Comparing caudal and intravenous ketamine for supplementation of analgesia after Salter innominate osteotomy
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- Amiri, H.R., Espandar, R. & Sanatkar, M. J Child Orthop (2012) 6: 479. doi:10.1007/s11832-012-0452-9
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Previous studies claim that caudal administration of ketamine causes effective analgesia. The aim of this study was to assess the clinical effectiveness of ketamine after caudal or intravascular administration in pediatric patients that underwent orthopedic surgery to distinguish between local and systemic analgesia.
After the induction of general anesthesia, 36 patients, aged 18 months to 10 years, assigned to undergo orthopedic surgery, received a caudal injection of bupivacaine and were randomly blinded into two groups: one group received 1 mg/kg S(+)-ketamine as the caudal group and the other group received 1 mg/kg S(+)-ketamine as the intravascular group. Postsurgical measurements included the effectiveness of postsurgical analgesia, which was assessed by using the observational pain scale (OPS), duration of analgesia, sedation score, and hemodynamic and respiratory monitoring.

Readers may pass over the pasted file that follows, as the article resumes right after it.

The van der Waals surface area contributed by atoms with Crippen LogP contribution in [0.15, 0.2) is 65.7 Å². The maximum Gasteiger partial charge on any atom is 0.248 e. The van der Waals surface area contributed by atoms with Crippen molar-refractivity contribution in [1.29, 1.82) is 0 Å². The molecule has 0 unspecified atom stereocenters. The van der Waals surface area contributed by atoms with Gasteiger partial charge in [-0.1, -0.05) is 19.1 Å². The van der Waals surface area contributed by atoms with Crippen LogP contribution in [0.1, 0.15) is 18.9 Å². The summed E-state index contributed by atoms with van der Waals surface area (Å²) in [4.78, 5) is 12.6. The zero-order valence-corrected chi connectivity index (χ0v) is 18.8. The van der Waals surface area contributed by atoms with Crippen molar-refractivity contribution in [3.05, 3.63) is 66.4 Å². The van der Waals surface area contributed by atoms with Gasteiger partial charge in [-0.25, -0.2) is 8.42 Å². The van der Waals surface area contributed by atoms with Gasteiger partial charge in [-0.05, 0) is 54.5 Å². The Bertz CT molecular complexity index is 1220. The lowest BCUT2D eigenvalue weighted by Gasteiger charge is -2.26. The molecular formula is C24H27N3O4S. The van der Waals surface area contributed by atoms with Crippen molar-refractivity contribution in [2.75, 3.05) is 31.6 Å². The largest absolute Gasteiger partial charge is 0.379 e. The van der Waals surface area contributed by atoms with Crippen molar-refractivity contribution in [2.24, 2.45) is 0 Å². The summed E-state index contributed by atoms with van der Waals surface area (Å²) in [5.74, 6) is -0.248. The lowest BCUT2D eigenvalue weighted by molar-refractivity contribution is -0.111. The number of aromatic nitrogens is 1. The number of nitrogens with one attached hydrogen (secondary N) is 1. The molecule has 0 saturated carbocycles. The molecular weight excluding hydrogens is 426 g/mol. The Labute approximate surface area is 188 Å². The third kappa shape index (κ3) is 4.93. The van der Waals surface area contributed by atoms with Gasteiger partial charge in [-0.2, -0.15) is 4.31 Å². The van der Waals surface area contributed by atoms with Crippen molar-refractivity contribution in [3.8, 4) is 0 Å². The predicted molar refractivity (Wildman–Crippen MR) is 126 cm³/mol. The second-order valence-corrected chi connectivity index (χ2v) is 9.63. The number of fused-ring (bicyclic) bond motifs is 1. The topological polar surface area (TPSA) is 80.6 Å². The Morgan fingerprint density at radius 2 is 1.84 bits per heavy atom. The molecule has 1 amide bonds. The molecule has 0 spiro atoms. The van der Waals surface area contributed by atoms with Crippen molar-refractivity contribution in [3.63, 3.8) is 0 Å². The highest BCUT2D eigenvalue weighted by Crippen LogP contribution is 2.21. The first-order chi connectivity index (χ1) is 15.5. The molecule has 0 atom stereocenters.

The mean time to first analgesia was clearly longer in the caudal ketamine group (13.35 h) than in the intravenous ketamine (9.93 h) group (P < 0.01). During the 24-h observation time, fewer children asked for additional analgesic drugs in the caudal group (8 of 18, 44.4 %) than in the intravenous group (12 of 18, 66.6 %; P = 0.01). The times to first micturation and spontaneous leg movements and the incidence of nausea and vomiting were similar in the two groups. The OPS and sedation scores after operation showed no obvious differences between the groups at any time.
Although caudal ketamine provides good postsurgical analgesia due to its potential neurotoxicity and only small clinical differences with intravenous ketamine, the administration of intravenous ketamine might be a reasonable option to potentially extend the postsurgical analgesic effect of the caudal administration of local anesthetics in children undergoing Salter osteotomy.
KeywordsSalter innominate osteotomyCaudal analgesiaKetaminePediatrics